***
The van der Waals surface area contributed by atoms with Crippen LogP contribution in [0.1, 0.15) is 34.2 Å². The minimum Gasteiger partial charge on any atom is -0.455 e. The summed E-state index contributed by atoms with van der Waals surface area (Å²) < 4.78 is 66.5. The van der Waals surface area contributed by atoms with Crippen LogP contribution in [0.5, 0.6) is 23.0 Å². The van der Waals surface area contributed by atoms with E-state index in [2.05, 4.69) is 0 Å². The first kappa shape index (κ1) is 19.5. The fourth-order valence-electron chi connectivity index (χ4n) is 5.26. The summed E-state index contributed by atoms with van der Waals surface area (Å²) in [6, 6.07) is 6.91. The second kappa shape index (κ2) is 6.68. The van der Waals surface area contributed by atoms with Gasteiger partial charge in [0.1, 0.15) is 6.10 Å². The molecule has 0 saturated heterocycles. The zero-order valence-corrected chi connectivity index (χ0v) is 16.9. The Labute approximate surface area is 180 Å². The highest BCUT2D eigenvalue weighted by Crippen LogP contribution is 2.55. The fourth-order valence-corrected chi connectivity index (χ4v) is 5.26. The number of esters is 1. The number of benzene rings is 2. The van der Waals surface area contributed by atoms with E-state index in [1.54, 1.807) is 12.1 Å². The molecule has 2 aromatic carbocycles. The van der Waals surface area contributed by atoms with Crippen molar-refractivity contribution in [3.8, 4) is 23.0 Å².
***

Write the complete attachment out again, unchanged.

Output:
The van der Waals surface area contributed by atoms with Crippen LogP contribution in [0.1, 0.15) is 34.2 Å². The minimum Gasteiger partial charge on any atom is -0.455 e. The summed E-state index contributed by atoms with van der Waals surface area (Å²) < 4.78 is 66.5. The van der Waals surface area contributed by atoms with Crippen LogP contribution in [0.5, 0.6) is 23.0 Å². The van der Waals surface area contributed by atoms with E-state index in [2.05, 4.69) is 0 Å². The first kappa shape index (κ1) is 19.5. The fourth-order valence-electron chi connectivity index (χ4n) is 5.26. The summed E-state index contributed by atoms with van der Waals surface area (Å²) in [6, 6.07) is 6.91. The second kappa shape index (κ2) is 6.68. The van der Waals surface area contributed by atoms with Gasteiger partial charge in [0.1, 0.15) is 6.10 Å². The molecule has 0 saturated heterocycles. The zero-order valence-corrected chi connectivity index (χ0v) is 16.9. The Labute approximate surface area is 180 Å². The highest BCUT2D eigenvalue weighted by Crippen LogP contribution is 2.55. The fourth-order valence-corrected chi connectivity index (χ4v) is 5.26. The number of esters is 1. The number of benzene rings is 2. The van der Waals surface area contributed by atoms with E-state index in [1.54, 1.807) is 12.1 Å². The molecule has 2 aromatic carbocycles. The van der Waals surface area contributed by atoms with Crippen molar-refractivity contribution in [3.8, 4) is 23.0 Å².